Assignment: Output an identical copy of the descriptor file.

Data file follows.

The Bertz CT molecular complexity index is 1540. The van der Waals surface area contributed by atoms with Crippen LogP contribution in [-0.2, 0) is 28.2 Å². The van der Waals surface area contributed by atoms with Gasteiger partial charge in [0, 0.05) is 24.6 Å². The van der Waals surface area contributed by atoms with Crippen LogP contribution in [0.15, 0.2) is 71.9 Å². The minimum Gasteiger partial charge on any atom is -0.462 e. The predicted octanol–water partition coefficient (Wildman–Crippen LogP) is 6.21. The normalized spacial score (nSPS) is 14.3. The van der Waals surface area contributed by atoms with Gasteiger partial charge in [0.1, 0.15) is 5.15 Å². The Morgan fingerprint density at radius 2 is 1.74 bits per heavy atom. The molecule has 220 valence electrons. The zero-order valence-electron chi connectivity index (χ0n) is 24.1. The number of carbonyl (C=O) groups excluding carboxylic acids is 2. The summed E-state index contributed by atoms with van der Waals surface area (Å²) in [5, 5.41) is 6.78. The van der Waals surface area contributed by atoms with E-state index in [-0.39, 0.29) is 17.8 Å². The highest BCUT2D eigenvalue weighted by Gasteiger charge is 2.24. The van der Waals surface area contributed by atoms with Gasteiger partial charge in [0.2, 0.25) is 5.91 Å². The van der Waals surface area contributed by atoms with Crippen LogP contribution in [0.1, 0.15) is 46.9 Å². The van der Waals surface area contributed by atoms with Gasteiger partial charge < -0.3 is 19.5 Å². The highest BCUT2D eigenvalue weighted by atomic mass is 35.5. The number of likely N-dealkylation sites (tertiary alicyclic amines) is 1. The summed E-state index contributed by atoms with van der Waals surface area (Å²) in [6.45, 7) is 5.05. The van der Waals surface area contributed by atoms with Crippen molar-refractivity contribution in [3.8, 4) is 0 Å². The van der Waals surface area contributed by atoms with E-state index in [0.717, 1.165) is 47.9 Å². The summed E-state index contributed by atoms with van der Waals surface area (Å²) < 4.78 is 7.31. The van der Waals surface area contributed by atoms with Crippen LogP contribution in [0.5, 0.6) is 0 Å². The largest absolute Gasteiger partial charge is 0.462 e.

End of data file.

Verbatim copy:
The Bertz CT molecular complexity index is 1540. The van der Waals surface area contributed by atoms with Crippen LogP contribution in [-0.2, 0) is 28.2 Å². The van der Waals surface area contributed by atoms with Gasteiger partial charge in [0, 0.05) is 24.6 Å². The van der Waals surface area contributed by atoms with Crippen LogP contribution in [0.15, 0.2) is 71.9 Å². The minimum Gasteiger partial charge on any atom is -0.462 e. The predicted octanol–water partition coefficient (Wildman–Crippen LogP) is 6.21. The normalized spacial score (nSPS) is 14.3. The van der Waals surface area contributed by atoms with Gasteiger partial charge in [0.1, 0.15) is 5.15 Å². The Morgan fingerprint density at radius 2 is 1.74 bits per heavy atom. The molecule has 220 valence electrons. The zero-order valence-electron chi connectivity index (χ0n) is 24.1. The number of carbonyl (C=O) groups excluding carboxylic acids is 2. The summed E-state index contributed by atoms with van der Waals surface area (Å²) in [5, 5.41) is 6.78. The van der Waals surface area contributed by atoms with E-state index in [-0.39, 0.29) is 17.8 Å². The highest BCUT2D eigenvalue weighted by Gasteiger charge is 2.24. The van der Waals surface area contributed by atoms with Gasteiger partial charge in [0.2, 0.25) is 5.91 Å². The van der Waals surface area contributed by atoms with Crippen LogP contribution in [0.1, 0.15) is 46.9 Å². The van der Waals surface area contributed by atoms with Gasteiger partial charge < -0.3 is 19.5 Å². The highest BCUT2D eigenvalue weighted by atomic mass is 35.5. The number of likely N-dealkylation sites (tertiary alicyclic amines) is 1. The summed E-state index contributed by atoms with van der Waals surface area (Å²) in [6.45, 7) is 5.05. The van der Waals surface area contributed by atoms with Crippen molar-refractivity contribution in [3.8, 4) is 0 Å². The van der Waals surface area contributed by atoms with E-state index in [0.717, 1.165) is 47.9 Å². The summed E-state index contributed by atoms with van der Waals surface area (Å²) < 4.78 is 7.31. The van der Waals surface area contributed by atoms with Crippen LogP contribution in [0.5, 0.6) is 0 Å². The largest absolute Gasteiger partial charge is 0.462 e.